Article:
Get Red Pepper's email newsletter. Enter your email address to receive our latest articles, updates and news.

×

Canary Wharf: the dark tower

This month the sterile steel of Canary Wharf will play host to anti-G8 protests. Daniel Turi of Occupy London gives us the lowdown on the speculators’ skyscrapers

June 5, 2013
4 min read

canary-wharf

Canary Wharf is London’s second finance hub, after the City itself, and its futuristic assortment of gleaming glass towers is home to some of the world’s largest multinationals and highest-paid executives. Canary Wharf’s streets are ‘chartered’: the land belongs to the Canary Wharf Group, in turn majority-owned by US-based finance giants Morgan Stanley and Glick Family Investments. As the group’s website states, ‘Canary Wharf is not just a place, it is a company.’

For residents of London’s Isle of Dogs, which surrounds Canary Wharf, the development represents a complete break with the past. Ushered into the industrial age as the West India Docks in 1802, the site once thrived as part of the world’s largest port, which at its 1960s peak employed more than 20,000 local people.

By the 1970s, however, changes in shipping technology and a decline in British manufacturing conspired to seal the docks’ fate, and redevelopment proposals were drawn up. One plan, proposed collectively by community groups, docklands boroughs and the Greater London Council, was for a public sector-led regeneration offering affordable housing, improved transport links and new industries catering to local skills. But the newly-elected Thatcher government already had its own plan: to turn the site into an ‘enterprise zone’ with major tax incentives for private developers to create a financial centre to rival the City.

Massive petitions from community groups were dismissed by parliament, and Canary Wharf was given the all-clear. As the bulldozers moved in, a damning report by the Joint Docklands Action Group offered a grim prediction. The site, it said, would become ‘a mausoleum for a vanished community and a monument to speculators’ greed’. In the heady days before the crash, such talk had long since been forgotten, and the Canary Wharf Group boasted its success in filling the office space and ‘creating’ 100,000-plus jobs. But even a cursory glance at what goes on in those offices, and who they employ, tells a different story.

The translucent shaft that holds HSBC’s global headquarters recently presided over some of the most opaque executive dickery witnessed in 21st-century Britain, with the bank caught laundering hundreds of millions of pounds for drug cartels. Not to be outdone by their neighbours, Barclays’ Canary Wharf spivs rigged the Libor rate (the benchmark for short-term interest rates) in an infamous example of the insider dealing that pervades modern finance. They also established a prolific and secret tax avoidance factory, organising tax avoidance on an ‘industrial scale’, according to former Tory chancellor Lord Lawson, that raked in £9.5 billion at the expense of UK taxpayers before being shut down earlier this year.

And Barclays is just the tip of the skyscraper. Fellow ‘Wharfer’ KPMG – one of the ‘big four’ accountancy firms – holds the record for the world’s biggest ever fine for criminal tax fraud, a cool $456 million back in 2005. The other three – Deloitte, PricewaterhouseCoopers and Ernst & Young – are also represented on the estate.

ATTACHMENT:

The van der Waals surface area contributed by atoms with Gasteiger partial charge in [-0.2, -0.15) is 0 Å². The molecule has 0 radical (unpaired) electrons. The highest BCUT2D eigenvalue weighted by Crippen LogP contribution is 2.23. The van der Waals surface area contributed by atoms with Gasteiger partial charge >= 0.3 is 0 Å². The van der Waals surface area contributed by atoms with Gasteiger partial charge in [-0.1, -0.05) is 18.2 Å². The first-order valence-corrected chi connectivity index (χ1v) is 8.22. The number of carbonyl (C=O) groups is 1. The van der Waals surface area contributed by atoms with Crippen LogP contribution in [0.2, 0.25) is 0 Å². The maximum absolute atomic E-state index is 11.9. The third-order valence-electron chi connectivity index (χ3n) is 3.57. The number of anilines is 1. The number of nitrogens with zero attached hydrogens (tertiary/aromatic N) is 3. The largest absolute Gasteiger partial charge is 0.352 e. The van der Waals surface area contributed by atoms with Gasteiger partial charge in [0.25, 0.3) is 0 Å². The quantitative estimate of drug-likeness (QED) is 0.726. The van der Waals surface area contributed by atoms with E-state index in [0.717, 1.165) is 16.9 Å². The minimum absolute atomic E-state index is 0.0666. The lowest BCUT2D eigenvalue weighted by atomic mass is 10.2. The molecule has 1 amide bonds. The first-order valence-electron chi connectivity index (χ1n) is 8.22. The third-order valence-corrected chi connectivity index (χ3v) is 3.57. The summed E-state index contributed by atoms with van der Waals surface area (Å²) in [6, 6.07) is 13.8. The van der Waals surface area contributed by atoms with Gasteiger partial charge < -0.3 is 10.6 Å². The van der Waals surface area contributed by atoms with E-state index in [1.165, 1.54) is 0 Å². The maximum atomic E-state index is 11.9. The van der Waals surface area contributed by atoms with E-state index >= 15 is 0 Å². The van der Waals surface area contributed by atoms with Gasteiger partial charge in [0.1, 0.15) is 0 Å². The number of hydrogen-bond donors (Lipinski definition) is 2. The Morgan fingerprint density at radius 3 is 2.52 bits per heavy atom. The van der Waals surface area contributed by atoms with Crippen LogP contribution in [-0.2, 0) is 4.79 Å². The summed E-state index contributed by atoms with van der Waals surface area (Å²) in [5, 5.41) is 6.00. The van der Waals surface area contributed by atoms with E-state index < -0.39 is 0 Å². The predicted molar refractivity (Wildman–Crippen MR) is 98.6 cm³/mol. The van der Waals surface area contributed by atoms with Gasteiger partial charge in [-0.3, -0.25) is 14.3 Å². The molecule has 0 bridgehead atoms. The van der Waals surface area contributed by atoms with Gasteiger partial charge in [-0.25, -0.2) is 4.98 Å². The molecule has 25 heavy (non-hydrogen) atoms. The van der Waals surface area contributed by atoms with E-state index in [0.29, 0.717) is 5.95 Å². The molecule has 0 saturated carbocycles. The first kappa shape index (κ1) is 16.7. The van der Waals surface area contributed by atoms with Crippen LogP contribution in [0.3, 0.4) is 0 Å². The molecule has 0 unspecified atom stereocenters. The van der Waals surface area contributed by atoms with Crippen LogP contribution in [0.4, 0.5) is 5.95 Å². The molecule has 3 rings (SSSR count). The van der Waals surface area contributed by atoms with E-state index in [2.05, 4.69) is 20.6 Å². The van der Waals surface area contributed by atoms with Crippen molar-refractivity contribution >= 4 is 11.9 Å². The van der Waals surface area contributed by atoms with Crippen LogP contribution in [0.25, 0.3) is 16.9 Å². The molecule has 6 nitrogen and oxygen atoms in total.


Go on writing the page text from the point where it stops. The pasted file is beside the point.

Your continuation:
And then there’s the financial meltdown. Strolling back in time through a 2007 Canary Wharf would be like patrolling an identity parade of the crisis’s culprits, featuring Lehman Brothers, Merrill Lynch and insurers AIG, along with the credit-ratings agencies paid to provide the smoke and mirrors.

Long before the crash, Canary Wharf had helped propel the Thatcher-inspired shift in Britain’s economy towards speculative high finance. As a result, we are more vulnerable than ever to financial crises, while our politicians refuse to act for fear of displeasing their beloved cash cow.

Another major impact of a finance‑dominated economy for ordinary Brits has been the shocking rise in income inequality since the 1980s.

Nowhere in Europe is more emblematic of social inequality than the borough of Tower Hamlets, where Canary Wharf’s totems to ‘trickle-down’ economics overlook an area with the capital’s second-highest rate of homelessness and unemployment, and where four in ten children live in poverty. Government-imposed austerity – itself a response to the calamitous failings of the borough’s millionaire bankers – has only exacerbated this reality. Local government cuts are now prompting Tower Hamlets council to sell off council housing to private developers. Meanwhile, the speculators in the towers overhead are already busy trying to engineer the next bubble.

Occupy London Tours offers free alternative tours of London that explore how executives in the City, Mayfair and Canary Wharf helped cause the crisis.

Take action at Canary Wharf on 14 June with They Owe Us

Red Pepper is an independent, non-profit magazine that puts left politics and culture at the heart of its stories. We think publications should embrace the values of a movement that is unafraid to take a stand, radical yet not dogmatic, and focus on amplifying the voices of the people and activists that make up our movement. If you think so too, please support Red Pepper in continuing our work by becoming a subscriber today.
Why not try our new pay as you feel subscription? You decide how much to pay.
Share this article  
  share on facebook     share on twitter